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Lecture 3

PSYCO347 Lecture Notes - Lecture 3: Empathic Accuracy, Attachment Theory, Face Perception

Course Code
Jennifer Passey

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Chapter 3: Our social nature
Relationships: Our evolutionary heritage
-human survival has depended on banding together and work cooperatively to overcome the
environmental hazards and obstacles that we face
-our selection of small group living
The need to belong:
-represents of the most basic aspects of our evolved mentality, humans are motivated to establish
and maintain interpersonal bonds
-what we seem to need is frequent, positive interactions in the context of an ongoing and valued
-our social nature is wired into our biological makeup-indeed, that is the very essence of what
makes us human
The human infant: born “ready to relate”
-all babies are born with a set of innate biological endowments that facilitate social interaction
and relationship formation
The attachment system:
Attachment- defined as the innate and adaptive “propensity of human beings to make strong
affectional bonds to particular others”
Attachment theory- human infants enter the world predisposed to emotionally bind themselves to
the mother, father, or other primary caregiver. This manifests itself in a set of instinctive, goal-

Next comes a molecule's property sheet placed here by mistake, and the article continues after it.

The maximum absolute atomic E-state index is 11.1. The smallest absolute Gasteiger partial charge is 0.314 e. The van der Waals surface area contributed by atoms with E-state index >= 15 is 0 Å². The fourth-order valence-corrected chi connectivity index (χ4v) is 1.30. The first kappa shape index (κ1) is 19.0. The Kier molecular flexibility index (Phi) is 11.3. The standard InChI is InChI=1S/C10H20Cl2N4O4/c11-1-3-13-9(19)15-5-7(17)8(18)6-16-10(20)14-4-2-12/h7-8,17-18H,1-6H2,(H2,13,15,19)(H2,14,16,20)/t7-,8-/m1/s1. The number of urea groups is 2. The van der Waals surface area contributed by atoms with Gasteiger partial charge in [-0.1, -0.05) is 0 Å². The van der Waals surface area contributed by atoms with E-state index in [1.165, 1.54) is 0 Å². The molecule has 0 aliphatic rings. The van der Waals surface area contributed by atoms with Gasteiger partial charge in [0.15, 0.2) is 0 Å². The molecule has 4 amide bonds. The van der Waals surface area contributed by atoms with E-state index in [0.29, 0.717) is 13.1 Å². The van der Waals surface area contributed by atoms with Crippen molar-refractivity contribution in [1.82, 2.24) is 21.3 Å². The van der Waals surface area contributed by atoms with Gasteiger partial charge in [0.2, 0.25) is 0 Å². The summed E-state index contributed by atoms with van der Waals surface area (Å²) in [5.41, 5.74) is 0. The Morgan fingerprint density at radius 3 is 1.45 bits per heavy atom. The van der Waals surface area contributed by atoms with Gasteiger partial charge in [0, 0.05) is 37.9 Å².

directed responses, called attachment behaviors, which serve to promote physical proximity to
primary caregivers (called attachment figures) and thereby enhance the infants’ chances of
-common attachment behaviors include crying, sucking, smiling, clinging, and following
Differences in attachment pattern:
-an infant’s attachment behaviors are designed to “pull” supportive behavior from his or her
primary attachment figures by activating an innate caregiving system
-parents of crying babies generally experience a strong urge to behave in ways that reduce their
infant’s distress
-to assess qualitative differences in attachment, relationship scientists typically use the Strange
Situation procedure- activates the attachment system by exposing young children to “strange” or
unfamiliar people and settings in a laboratory situation. This procedure consists of 8 episodes, all
but the first of which last 3 mins. A brief 30 second intro to the lab room, the caregiver and child
are left alone for 3 mins. A stranger then enters, remaining 3 mins in the room with both the mom
and child and then signaling the mother to leave. After the child has been alone with the stranger